For many centuries, the Earth's period of rotation with respect to the Sun has been the fundamental unit of time. Universal Time (UT), also known as Greenwich Mean Time (GMT), is based on Greenwich Mean Solar Time. Unfortunately, UT is not a uniform time scale because the period of rotation of the earth slows down over time. Therefore, the calculation of the local circumstances of solar eclipses for distant times is burdened with certain uncertainties. The so-called tidal friction is very important for the slowing down of the earth's rotation. The tides are caused by the gravitational effect of the moon and sun on the water and air masses of the earth. The hiking of the flood mountain consumes - especially in the narrow sea streets - rotational energy of the earth. The angular momentum of the earth also decreases over time. This has an effect on the moon: The flood mountain is carried along by the rotation and in turn "accelerates" the moon. As a result, the distance of the moon grows and the period of rotation of the moon becomes longer. The total angular momentum of the earth - moon system is retained. Today atomic clocks are used to measure time. An atomic time scale is Terrestrial Dynamic Time (TDT). Solar eclipse calculations are based on TDT, but the location of the eclipse visibility area on earth depends on UT. Therefore the calculation results have to be converted from TDT to UT. To do this, you have to know the time difference between TDT and UT. This time difference ΔT called, which dates back to about 12 hours in the year 2000 BC. And the uncertainty of the same (2000 BC about 2 hours) must be included in the calculations. For more information about ΔT, I recommend Robert van Gent's website.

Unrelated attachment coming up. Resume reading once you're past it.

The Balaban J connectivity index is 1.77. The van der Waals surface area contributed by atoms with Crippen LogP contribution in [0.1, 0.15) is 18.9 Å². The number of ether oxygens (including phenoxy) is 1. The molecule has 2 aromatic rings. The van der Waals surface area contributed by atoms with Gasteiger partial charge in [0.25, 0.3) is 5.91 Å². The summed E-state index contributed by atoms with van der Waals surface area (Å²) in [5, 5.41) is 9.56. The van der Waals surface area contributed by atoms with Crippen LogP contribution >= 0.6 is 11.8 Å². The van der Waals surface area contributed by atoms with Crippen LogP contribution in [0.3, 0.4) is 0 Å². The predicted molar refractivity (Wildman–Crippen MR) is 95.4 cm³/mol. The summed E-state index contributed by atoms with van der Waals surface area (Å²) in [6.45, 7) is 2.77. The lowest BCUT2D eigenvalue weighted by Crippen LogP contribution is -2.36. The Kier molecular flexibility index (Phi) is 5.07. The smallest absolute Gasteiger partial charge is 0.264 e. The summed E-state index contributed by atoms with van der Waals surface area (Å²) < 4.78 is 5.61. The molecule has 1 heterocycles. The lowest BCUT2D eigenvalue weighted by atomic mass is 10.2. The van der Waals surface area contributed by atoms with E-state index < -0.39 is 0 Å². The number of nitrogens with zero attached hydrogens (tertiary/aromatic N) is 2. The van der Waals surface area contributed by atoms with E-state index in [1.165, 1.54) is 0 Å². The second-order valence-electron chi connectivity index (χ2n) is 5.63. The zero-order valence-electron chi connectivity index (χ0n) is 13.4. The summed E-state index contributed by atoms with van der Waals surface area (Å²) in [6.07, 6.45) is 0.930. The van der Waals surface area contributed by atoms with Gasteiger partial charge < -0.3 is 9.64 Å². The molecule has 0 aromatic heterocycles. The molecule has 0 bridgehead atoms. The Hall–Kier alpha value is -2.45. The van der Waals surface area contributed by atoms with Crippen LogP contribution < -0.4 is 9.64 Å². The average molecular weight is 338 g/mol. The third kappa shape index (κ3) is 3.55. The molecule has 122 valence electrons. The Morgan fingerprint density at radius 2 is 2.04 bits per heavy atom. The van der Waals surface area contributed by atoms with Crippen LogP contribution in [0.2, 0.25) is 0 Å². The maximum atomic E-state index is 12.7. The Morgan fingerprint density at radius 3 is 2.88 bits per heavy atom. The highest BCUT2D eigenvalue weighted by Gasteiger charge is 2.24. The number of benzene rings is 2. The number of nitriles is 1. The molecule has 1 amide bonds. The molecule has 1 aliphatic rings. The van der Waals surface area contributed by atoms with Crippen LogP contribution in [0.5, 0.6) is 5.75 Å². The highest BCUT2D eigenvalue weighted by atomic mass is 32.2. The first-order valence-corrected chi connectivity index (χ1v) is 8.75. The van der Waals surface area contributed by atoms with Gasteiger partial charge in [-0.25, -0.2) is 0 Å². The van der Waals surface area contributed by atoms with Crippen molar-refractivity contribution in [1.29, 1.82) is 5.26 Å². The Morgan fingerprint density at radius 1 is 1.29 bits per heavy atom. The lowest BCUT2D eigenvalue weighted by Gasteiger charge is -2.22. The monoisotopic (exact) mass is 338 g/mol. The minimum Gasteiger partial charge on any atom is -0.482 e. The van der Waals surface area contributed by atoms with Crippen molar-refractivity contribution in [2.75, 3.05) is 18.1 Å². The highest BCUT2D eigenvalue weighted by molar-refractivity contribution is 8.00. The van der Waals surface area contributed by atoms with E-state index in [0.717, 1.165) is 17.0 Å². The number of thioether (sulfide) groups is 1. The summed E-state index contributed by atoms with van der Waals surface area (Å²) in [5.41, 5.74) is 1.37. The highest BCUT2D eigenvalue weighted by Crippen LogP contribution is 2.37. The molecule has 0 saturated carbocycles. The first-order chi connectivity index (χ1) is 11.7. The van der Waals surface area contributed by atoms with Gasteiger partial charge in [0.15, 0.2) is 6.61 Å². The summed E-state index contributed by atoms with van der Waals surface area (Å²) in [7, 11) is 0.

Calculations in this canon